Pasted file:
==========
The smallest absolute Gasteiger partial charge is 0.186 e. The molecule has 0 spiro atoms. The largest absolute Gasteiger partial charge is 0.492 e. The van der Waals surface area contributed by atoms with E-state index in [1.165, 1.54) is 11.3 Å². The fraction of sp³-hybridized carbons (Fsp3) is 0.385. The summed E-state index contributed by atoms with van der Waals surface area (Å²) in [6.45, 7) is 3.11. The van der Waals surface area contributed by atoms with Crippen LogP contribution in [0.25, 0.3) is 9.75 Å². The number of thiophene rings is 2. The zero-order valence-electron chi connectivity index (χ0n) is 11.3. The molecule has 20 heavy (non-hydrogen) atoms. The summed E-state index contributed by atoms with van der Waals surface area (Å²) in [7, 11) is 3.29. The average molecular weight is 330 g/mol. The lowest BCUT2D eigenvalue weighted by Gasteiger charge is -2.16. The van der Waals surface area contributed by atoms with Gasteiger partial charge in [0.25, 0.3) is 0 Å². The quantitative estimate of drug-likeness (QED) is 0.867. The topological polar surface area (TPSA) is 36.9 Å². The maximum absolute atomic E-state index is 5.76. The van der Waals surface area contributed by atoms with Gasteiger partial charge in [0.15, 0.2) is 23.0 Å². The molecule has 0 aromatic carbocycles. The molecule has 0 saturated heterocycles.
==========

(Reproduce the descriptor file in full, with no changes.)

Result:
The smallest absolute Gasteiger partial charge is 0.186 e. The molecule has 0 spiro atoms. The largest absolute Gasteiger partial charge is 0.492 e. The van der Waals surface area contributed by atoms with E-state index in [1.165, 1.54) is 11.3 Å². The fraction of sp³-hybridized carbons (Fsp3) is 0.385. The summed E-state index contributed by atoms with van der Waals surface area (Å²) in [6.45, 7) is 3.11. The van der Waals surface area contributed by atoms with Crippen LogP contribution in [0.25, 0.3) is 9.75 Å². The number of thiophene rings is 2. The zero-order valence-electron chi connectivity index (χ0n) is 11.3. The molecule has 20 heavy (non-hydrogen) atoms. The summed E-state index contributed by atoms with van der Waals surface area (Å²) in [7, 11) is 3.29. The average molecular weight is 330 g/mol. The lowest BCUT2D eigenvalue weighted by Gasteiger charge is -2.16. The van der Waals surface area contributed by atoms with Gasteiger partial charge in [0.25, 0.3) is 0 Å². The quantitative estimate of drug-likeness (QED) is 0.867. The topological polar surface area (TPSA) is 36.9 Å². The maximum absolute atomic E-state index is 5.76. The van der Waals surface area contributed by atoms with Gasteiger partial charge in [0.15, 0.2) is 23.0 Å². The molecule has 0 aromatic carbocycles. The molecule has 0 saturated heterocycles.